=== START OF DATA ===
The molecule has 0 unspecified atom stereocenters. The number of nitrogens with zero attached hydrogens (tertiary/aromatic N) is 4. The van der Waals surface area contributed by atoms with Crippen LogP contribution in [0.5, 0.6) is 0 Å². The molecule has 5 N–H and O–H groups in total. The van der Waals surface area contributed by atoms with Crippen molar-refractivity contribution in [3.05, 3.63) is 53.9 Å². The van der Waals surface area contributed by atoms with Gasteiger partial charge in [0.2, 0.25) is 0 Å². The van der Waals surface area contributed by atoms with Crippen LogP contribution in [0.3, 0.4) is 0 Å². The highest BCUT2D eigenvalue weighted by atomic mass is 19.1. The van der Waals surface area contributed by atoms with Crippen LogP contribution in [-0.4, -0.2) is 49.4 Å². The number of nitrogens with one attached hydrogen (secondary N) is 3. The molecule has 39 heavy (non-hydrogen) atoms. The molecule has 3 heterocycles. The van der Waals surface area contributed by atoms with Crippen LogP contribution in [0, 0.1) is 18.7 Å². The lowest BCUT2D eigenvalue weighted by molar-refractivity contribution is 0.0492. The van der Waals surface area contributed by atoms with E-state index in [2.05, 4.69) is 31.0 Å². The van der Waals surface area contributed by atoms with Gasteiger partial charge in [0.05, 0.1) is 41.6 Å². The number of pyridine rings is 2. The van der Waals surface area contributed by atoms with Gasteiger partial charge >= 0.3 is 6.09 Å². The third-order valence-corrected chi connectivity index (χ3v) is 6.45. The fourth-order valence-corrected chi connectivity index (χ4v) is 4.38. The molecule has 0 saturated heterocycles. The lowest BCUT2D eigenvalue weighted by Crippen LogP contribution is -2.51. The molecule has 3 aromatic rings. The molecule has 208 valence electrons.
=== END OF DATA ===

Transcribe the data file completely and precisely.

The molecule has 0 unspecified atom stereocenters. The number of nitrogens with zero attached hydrogens (tertiary/aromatic N) is 4. The van der Waals surface area contributed by atoms with Crippen LogP contribution in [0.5, 0.6) is 0 Å². The molecule has 5 N–H and O–H groups in total. The van der Waals surface area contributed by atoms with Crippen molar-refractivity contribution in [3.05, 3.63) is 53.9 Å². The van der Waals surface area contributed by atoms with Gasteiger partial charge in [0.2, 0.25) is 0 Å². The van der Waals surface area contributed by atoms with Crippen LogP contribution in [0.3, 0.4) is 0 Å². The highest BCUT2D eigenvalue weighted by atomic mass is 19.1. The van der Waals surface area contributed by atoms with Crippen LogP contribution in [-0.4, -0.2) is 49.4 Å². The number of nitrogens with one attached hydrogen (secondary N) is 3. The molecule has 39 heavy (non-hydrogen) atoms. The molecule has 3 heterocycles. The van der Waals surface area contributed by atoms with Crippen LogP contribution in [0, 0.1) is 18.7 Å². The lowest BCUT2D eigenvalue weighted by molar-refractivity contribution is 0.0492. The van der Waals surface area contributed by atoms with E-state index in [2.05, 4.69) is 31.0 Å². The van der Waals surface area contributed by atoms with Gasteiger partial charge in [0.05, 0.1) is 41.6 Å². The number of pyridine rings is 2. The van der Waals surface area contributed by atoms with Gasteiger partial charge >= 0.3 is 6.09 Å². The third-order valence-corrected chi connectivity index (χ3v) is 6.45. The fourth-order valence-corrected chi connectivity index (χ4v) is 4.38. The molecule has 0 saturated heterocycles. The lowest BCUT2D eigenvalue weighted by Crippen LogP contribution is -2.51. The molecule has 3 aromatic rings. The molecule has 208 valence electrons.